Take The Damned’s opening: The large company enters the stage to the earsplitting overlapping sound of a gong and a factory whistle. They stand spread out and facing us, straight-backed and hard-faced, like an army ready to advance, or perhaps prisoners spread out in the yard awaiting their fates. They are both. Hardly any of these characters will survive the story that unfolds in the next (intermission-less and consistently gripping) two hours and ten minutes, and van Hove will return to this stage picture — the cast facing front, lights suddenly up on the audience, the deafening whistle in our ears — at what feel like chapter breaks throughout the play. And each time, fewer and fewer bodies will stand there, fewer and fewer eyes will look back at us. When characters meet their individual ends, they progress out of the group — some in tears, some in stunned silence, some simply exhaustion — towards a fleet of coffins that sit waiting on a raised platform at the far left of the stage. As each one climbs in, filling his or her pre-appointed box, a man in black empties a jar of ashes into a large metal urn that stands downstage center. Over and over we watch these death rites — these executions — performed, until the stage is almost empty. The Damned takes place in Germany during the rise of Nazism, and with each return to this image, each enactment of this brutal ritual, van Hove traces the methodical erasure of more and more human beings.
The Damned tells the story of a dynasty of wealthy German industrialists, the steelworks-owning von Essenbecks, and their deepening collusion with the Nazi regime. It’s both a decadent family melodrama, filled with intrigue, perversion, and power-brokering — think the Medicis or the Borgias or the Lannisters — and a national allegory, the story of a country’s moral disintegration. Visconti, who loved Shakespeare and Verdi, wanted to make a film that translated the themes of Macbeth to the 20th century, and indeed, van Hove’s version of The Damned feels most akin to his productions of Shakespeare’s plays of wars and kings, especially the bloody power struggles of Henry VI. In that saga, as in The Damned, the world has become a perilously erratic place where, in the darkest way, “anything is possible” and “for [the] elite, everything is permitted.” Human ambition, resentment, greed, and hatred rend the moral fabric of the universe in two, opening a yawning maw of blank nihilism, and out of this hellmouth walks a soulless, sociopathic clown who will, while the world burns around him, ascend a mountain of bones and ashes to the throne.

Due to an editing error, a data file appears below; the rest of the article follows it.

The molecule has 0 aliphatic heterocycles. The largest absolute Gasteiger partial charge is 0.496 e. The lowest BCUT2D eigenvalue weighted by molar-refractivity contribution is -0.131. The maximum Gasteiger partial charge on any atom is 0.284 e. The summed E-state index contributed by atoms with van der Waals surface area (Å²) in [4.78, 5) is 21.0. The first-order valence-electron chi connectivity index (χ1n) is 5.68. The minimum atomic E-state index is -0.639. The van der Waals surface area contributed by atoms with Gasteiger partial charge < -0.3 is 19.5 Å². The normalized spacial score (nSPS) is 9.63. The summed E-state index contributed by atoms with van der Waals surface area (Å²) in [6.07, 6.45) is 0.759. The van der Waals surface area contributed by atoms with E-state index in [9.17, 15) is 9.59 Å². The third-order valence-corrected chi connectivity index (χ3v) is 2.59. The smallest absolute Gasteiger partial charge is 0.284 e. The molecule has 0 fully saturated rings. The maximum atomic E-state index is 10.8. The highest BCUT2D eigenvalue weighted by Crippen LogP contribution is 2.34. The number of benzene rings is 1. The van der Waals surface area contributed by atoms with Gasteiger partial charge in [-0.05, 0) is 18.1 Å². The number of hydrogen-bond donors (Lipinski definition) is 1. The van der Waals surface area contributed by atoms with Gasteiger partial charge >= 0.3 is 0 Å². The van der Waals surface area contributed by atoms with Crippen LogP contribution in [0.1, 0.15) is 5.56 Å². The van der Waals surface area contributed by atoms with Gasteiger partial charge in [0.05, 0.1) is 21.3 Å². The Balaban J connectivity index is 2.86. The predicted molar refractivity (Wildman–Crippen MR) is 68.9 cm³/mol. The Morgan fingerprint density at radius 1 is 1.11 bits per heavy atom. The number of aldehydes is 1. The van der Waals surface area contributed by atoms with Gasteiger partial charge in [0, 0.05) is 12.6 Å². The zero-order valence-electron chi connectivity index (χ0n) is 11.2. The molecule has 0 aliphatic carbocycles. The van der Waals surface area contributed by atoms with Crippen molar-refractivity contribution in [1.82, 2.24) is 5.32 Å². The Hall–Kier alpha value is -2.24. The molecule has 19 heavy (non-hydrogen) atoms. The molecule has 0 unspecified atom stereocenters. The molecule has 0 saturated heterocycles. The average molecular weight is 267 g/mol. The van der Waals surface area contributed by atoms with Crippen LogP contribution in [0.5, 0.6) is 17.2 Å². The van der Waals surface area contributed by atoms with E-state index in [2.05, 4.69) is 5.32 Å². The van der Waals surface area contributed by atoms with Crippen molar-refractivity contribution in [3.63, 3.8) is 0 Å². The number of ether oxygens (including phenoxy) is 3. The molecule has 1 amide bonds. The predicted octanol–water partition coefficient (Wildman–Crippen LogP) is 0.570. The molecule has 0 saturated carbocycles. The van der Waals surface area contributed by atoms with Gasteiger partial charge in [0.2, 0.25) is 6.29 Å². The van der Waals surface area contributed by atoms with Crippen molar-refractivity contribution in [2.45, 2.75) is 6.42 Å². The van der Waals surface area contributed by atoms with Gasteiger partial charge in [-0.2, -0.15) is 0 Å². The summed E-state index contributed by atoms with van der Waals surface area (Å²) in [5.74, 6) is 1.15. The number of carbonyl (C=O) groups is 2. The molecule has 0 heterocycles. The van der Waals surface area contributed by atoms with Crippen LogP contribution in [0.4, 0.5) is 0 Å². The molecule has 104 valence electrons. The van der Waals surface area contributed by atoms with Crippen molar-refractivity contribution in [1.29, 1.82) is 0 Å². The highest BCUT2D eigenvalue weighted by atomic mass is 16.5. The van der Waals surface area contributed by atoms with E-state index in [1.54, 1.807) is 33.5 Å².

Which is to say, The Damned is going to be called topical and relevant and perhaps even necessary. Flat words with a short shelf life. Words that make it seem like an unsparing examination of power — its cancerous, cowardly urge to increase itself, its inherent overwhelming violence — is more important on some days than others. Well, be that as it may. Whether we’re looking at Richard III, or at certain presidents, or at Martin — the von Essenbeck heir who starts as a kind of disturbingly vapid, moral-center–less doll and becomes a perfect embodiment of Nazi indoctrination, an empty vessel filled with wanton destruction — we’re looking at an aspect of humanity that, it would seem, doesn’t go away: the urge to fill the void where the soul should be.